I won’t go into the prioritization criteria because they depend on a person’s role and position in an organization. An accountant has different deadlines and priorities than a salesperson, and a product-oriented company has a different way of working than a service-oriented one. That being said, it is of utmost importance that you work on the right things. How do you know if you’re doing that?

  • Look at monthly, quarterly, or annual goals, and check that your work contributes to them.
  • If you’re at the top of the organization, it’s your job to define what’s the right thing.
  • If you’re in the middle or below, ask your boss or supervisor. List the things you’re planning to do this week and check that they also think this is the most important work you need to tackle. It takes ten minutes and could avoid a week of wasted work. I heard somewhere that this technique is called “schedule syncing.”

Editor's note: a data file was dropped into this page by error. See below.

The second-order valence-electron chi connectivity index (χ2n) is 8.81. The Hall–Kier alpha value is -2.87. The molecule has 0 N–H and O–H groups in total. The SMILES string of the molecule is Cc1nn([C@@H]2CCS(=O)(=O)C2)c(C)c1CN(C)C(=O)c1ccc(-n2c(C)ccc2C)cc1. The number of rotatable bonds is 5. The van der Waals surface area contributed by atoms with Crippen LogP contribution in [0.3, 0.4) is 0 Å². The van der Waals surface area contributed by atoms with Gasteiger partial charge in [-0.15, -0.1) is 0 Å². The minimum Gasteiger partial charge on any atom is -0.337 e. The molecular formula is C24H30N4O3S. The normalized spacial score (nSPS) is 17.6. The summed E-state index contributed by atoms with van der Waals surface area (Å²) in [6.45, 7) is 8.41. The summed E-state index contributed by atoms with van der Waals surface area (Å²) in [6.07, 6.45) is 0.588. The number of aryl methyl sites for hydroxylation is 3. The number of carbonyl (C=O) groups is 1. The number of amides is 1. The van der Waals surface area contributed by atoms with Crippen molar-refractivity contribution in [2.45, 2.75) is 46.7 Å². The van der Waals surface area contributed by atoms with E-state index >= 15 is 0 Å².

Principle: Allocation and execution

Once the prioritization process resolved “what and why” I should do, the allocation and execution process needs to resolve “when and how.”

The only sustainable allocation method I found for myself is time-boxing. I estimate how much time it would take me to do it or how much time I would like to devote to an item, and then block that time on my calendar. The method has three beautiful properties:

  1. It allows only a limited number of items in a day. A to-do list can contain thousands of items; a workday can hold only several hour-long slots. That constraint forces me to think deeply about priorities and releases me from unrealistic expectations that I’ll complete everything on my to-do list.